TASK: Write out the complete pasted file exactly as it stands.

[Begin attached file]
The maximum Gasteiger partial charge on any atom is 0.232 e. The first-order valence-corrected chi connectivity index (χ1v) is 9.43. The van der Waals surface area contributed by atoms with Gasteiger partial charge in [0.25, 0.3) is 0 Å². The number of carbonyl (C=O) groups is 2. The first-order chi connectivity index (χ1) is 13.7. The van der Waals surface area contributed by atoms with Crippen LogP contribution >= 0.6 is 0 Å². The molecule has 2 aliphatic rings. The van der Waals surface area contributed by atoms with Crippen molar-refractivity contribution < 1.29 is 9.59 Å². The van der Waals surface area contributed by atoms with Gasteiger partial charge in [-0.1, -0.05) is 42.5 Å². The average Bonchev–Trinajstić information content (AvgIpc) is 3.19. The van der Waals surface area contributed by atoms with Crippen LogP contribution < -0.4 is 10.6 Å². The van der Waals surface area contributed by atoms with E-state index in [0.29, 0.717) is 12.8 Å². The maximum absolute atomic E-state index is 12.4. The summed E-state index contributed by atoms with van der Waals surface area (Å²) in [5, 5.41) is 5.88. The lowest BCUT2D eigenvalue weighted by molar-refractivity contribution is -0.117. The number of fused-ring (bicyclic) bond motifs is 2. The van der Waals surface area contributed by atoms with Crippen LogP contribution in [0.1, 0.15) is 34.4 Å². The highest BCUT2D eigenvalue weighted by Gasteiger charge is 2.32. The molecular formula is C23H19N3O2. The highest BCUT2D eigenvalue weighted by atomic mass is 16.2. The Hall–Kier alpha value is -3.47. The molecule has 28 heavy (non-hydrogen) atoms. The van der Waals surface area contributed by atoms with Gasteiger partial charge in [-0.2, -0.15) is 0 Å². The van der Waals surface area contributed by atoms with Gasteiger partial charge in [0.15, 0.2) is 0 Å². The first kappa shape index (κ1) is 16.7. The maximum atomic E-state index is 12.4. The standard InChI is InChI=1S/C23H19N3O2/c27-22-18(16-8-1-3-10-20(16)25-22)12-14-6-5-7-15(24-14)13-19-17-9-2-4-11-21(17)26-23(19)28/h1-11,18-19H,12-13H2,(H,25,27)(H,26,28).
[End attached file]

The maximum Gasteiger partial charge on any atom is 0.232 e. The first-order valence-corrected chi connectivity index (χ1v) is 9.43. The van der Waals surface area contributed by atoms with Gasteiger partial charge in [0.25, 0.3) is 0 Å². The number of carbonyl (C=O) groups is 2. The first-order chi connectivity index (χ1) is 13.7. The van der Waals surface area contributed by atoms with Crippen LogP contribution >= 0.6 is 0 Å². The molecule has 2 aliphatic rings. The van der Waals surface area contributed by atoms with Crippen molar-refractivity contribution < 1.29 is 9.59 Å². The van der Waals surface area contributed by atoms with Gasteiger partial charge in [-0.1, -0.05) is 42.5 Å². The average Bonchev–Trinajstić information content (AvgIpc) is 3.19. The van der Waals surface area contributed by atoms with Crippen LogP contribution < -0.4 is 10.6 Å². The van der Waals surface area contributed by atoms with E-state index in [0.29, 0.717) is 12.8 Å². The maximum absolute atomic E-state index is 12.4. The summed E-state index contributed by atoms with van der Waals surface area (Å²) in [5, 5.41) is 5.88. The lowest BCUT2D eigenvalue weighted by molar-refractivity contribution is -0.117. The number of fused-ring (bicyclic) bond motifs is 2. The van der Waals surface area contributed by atoms with Crippen LogP contribution in [0.1, 0.15) is 34.4 Å². The highest BCUT2D eigenvalue weighted by Gasteiger charge is 2.32. The molecular formula is C23H19N3O2. The highest BCUT2D eigenvalue weighted by atomic mass is 16.2. The Hall–Kier alpha value is -3.47. The molecule has 28 heavy (non-hydrogen) atoms. The van der Waals surface area contributed by atoms with Gasteiger partial charge in [-0.2, -0.15) is 0 Å². The van der Waals surface area contributed by atoms with Gasteiger partial charge in [0.15, 0.2) is 0 Å². The first kappa shape index (κ1) is 16.7. The maximum atomic E-state index is 12.4. The standard InChI is InChI=1S/C23H19N3O2/c27-22-18(16-8-1-3-10-20(16)25-22)12-14-6-5-7-15(24-14)13-19-17-9-2-4-11-21(17)26-23(19)28/h1-11,18-19H,12-13H2,(H,25,27)(H,26,28).